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Multiplex RT-PCR amplification of HIV genes to create a completely autologous DC-based immunotherapy for the treatment of HIV infection.

Tcherepanova I, Harris J, Starr A, Cleveland J, Ketteringham H, Calderhead D, Horvatinovich J, Healey D, Nicolette CA - PLoS ONE (2008)

Bottom Line: To resolve this problem we developed a multiplex RT-PCR strategy that allows reliable strain-independent amplification of highly polymorphic target antigens from any patient and requires neither viral sequence data nor custom-designed PCR primers for each individual.We further demonstrate that DCs electroporated with in vitro-transcribed HIV RNAs are capable of stimulating poly-antigen-specific CD8+ T cell responses in vitro.This study describes a strategy to overcome patient to patient viral diversity enabling strain-independent RT-PCR amplification of RNAs encoding sequence divergent quasispecies of Gag, Vpr, Rev and Nef from small volumes of infectious plasma.

View Article: PubMed Central - PubMed

Affiliation: Research and Development Department, Argos Therapeutics, Inc., Durham, North Carolina, USA. itcherepanova@argostherapeutics.com

ABSTRACT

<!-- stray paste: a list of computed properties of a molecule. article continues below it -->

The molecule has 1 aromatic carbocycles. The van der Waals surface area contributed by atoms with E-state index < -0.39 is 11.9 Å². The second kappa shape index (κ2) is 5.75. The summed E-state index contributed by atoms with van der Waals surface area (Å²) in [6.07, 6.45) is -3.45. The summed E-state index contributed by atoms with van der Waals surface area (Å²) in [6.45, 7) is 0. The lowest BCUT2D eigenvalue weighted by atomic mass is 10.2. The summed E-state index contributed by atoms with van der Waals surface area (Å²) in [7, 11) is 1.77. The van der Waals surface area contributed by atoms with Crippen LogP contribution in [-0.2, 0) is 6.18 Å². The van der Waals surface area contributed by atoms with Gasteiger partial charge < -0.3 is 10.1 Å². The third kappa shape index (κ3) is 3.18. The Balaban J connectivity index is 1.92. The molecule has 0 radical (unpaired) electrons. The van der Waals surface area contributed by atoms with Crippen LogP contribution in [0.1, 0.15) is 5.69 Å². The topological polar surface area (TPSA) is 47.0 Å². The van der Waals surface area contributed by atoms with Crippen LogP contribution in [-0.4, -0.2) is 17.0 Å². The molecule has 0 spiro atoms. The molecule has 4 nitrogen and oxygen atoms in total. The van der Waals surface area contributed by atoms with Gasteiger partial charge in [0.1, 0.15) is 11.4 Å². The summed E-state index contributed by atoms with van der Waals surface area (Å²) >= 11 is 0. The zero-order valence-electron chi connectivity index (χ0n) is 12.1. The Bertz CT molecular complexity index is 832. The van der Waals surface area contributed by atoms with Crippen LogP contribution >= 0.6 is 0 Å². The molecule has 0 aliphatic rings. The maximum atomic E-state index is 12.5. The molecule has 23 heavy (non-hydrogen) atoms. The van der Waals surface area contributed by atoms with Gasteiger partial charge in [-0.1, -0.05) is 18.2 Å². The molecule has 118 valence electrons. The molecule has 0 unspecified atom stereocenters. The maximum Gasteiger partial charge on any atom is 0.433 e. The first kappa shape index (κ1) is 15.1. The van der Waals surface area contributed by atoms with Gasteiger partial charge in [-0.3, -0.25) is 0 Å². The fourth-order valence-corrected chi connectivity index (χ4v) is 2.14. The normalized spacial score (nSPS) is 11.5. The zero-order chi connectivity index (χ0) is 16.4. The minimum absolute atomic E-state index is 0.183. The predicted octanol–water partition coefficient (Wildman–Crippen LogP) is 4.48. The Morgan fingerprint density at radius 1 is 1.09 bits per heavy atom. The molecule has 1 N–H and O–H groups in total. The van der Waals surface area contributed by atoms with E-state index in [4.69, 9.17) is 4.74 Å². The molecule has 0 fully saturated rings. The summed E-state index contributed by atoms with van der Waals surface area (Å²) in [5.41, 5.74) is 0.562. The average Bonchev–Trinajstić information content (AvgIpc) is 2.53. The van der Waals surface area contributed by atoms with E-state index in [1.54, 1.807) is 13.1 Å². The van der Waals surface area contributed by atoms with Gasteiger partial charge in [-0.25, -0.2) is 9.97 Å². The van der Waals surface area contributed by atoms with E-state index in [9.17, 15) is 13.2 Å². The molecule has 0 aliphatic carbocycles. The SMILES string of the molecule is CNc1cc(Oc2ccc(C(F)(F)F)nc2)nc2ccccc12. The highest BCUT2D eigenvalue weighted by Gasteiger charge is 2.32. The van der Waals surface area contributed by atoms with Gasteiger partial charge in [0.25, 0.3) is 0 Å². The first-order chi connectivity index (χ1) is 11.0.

Background: Effective therapy for HIV-infected individuals remains an unmet medical need. Promising clinical trials with dendritic cell (DC)-based immunotherapy consisting of autologous DC loaded with autologous virus have been reported, however, these approaches depend on large numbers of HIV virions to generate sufficient doses for even limited treatment regimens.

Methodology/principal findings: The present study describes a novel approach for RT-PCR amplification of HIV antigens. Previously, RT-PCR amplification of autologous viral sequences has been confounded by the high mutation rate of the virus which results in unreliable primer-template binding. To resolve this problem we developed a multiplex RT-PCR strategy that allows reliable strain-independent amplification of highly polymorphic target antigens from any patient and requires neither viral sequence data nor custom-designed PCR primers for each individual. We demonstrate the application of our RT-PCR process to amplify translationally-competent RNA encoding regions of Gag, Vpr, Rev and Nef. The products amplified using this method represent a complex mixture of autologous antigens encoded by viral quasispecies. We further demonstrate that DCs electroporated with in vitro-transcribed HIV RNAs are capable of stimulating poly-antigen-specific CD8+ T cell responses in vitro.

Conclusion/significance: This study describes a strategy to overcome patient to patient viral diversity enabling strain-independent RT-PCR amplification of RNAs encoding sequence divergent quasispecies of Gag, Vpr, Rev and Nef from small volumes of infectious plasma. The approach allows creation of a completely autologous therapy that does not require advance knowledge of the HIV genomic sequences, does not have yield limitations and has no intact virus in the final product. The simultaneous use of autologous viral antigens and DCs may provoke broad patient-specific immune responses that could potentially induce effective control of viral loads in the absence of conventional antiretroviral drug therapy.